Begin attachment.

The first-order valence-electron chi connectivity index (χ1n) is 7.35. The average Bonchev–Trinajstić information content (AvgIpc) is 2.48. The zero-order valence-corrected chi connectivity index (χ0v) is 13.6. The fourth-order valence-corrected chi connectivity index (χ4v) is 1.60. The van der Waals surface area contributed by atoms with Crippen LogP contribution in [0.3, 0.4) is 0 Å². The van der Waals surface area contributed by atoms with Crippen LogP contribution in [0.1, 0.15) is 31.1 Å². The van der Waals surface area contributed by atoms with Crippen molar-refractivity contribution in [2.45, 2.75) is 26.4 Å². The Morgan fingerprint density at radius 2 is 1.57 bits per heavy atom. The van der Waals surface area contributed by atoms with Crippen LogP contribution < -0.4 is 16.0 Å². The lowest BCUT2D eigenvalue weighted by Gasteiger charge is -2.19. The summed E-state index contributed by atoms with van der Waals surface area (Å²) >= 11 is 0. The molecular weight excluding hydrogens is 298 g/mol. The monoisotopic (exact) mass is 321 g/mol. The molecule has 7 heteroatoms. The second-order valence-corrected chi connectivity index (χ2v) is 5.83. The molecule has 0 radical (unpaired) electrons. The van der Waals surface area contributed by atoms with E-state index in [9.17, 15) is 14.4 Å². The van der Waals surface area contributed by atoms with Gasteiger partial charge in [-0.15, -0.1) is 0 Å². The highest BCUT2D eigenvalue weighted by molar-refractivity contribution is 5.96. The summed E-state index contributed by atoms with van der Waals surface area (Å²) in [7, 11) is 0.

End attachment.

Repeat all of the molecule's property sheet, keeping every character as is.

The first-order valence-electron chi connectivity index (χ1n) is 7.35. The average Bonchev–Trinajstić information content (AvgIpc) is 2.48. The zero-order valence-corrected chi connectivity index (χ0v) is 13.6. The fourth-order valence-corrected chi connectivity index (χ4v) is 1.60. The van der Waals surface area contributed by atoms with Crippen LogP contribution in [0.3, 0.4) is 0 Å². The van der Waals surface area contributed by atoms with Crippen LogP contribution in [0.1, 0.15) is 31.1 Å². The van der Waals surface area contributed by atoms with Crippen molar-refractivity contribution in [2.45, 2.75) is 26.4 Å². The Morgan fingerprint density at radius 2 is 1.57 bits per heavy atom. The van der Waals surface area contributed by atoms with Crippen LogP contribution < -0.4 is 16.0 Å². The lowest BCUT2D eigenvalue weighted by Gasteiger charge is -2.19. The summed E-state index contributed by atoms with van der Waals surface area (Å²) >= 11 is 0. The molecular weight excluding hydrogens is 298 g/mol. The monoisotopic (exact) mass is 321 g/mol. The molecule has 7 heteroatoms. The second-order valence-corrected chi connectivity index (χ2v) is 5.83. The molecule has 0 radical (unpaired) electrons. The van der Waals surface area contributed by atoms with E-state index in [9.17, 15) is 14.4 Å². The van der Waals surface area contributed by atoms with Gasteiger partial charge in [-0.15, -0.1) is 0 Å². The highest BCUT2D eigenvalue weighted by molar-refractivity contribution is 5.96. The summed E-state index contributed by atoms with van der Waals surface area (Å²) in [7, 11) is 0.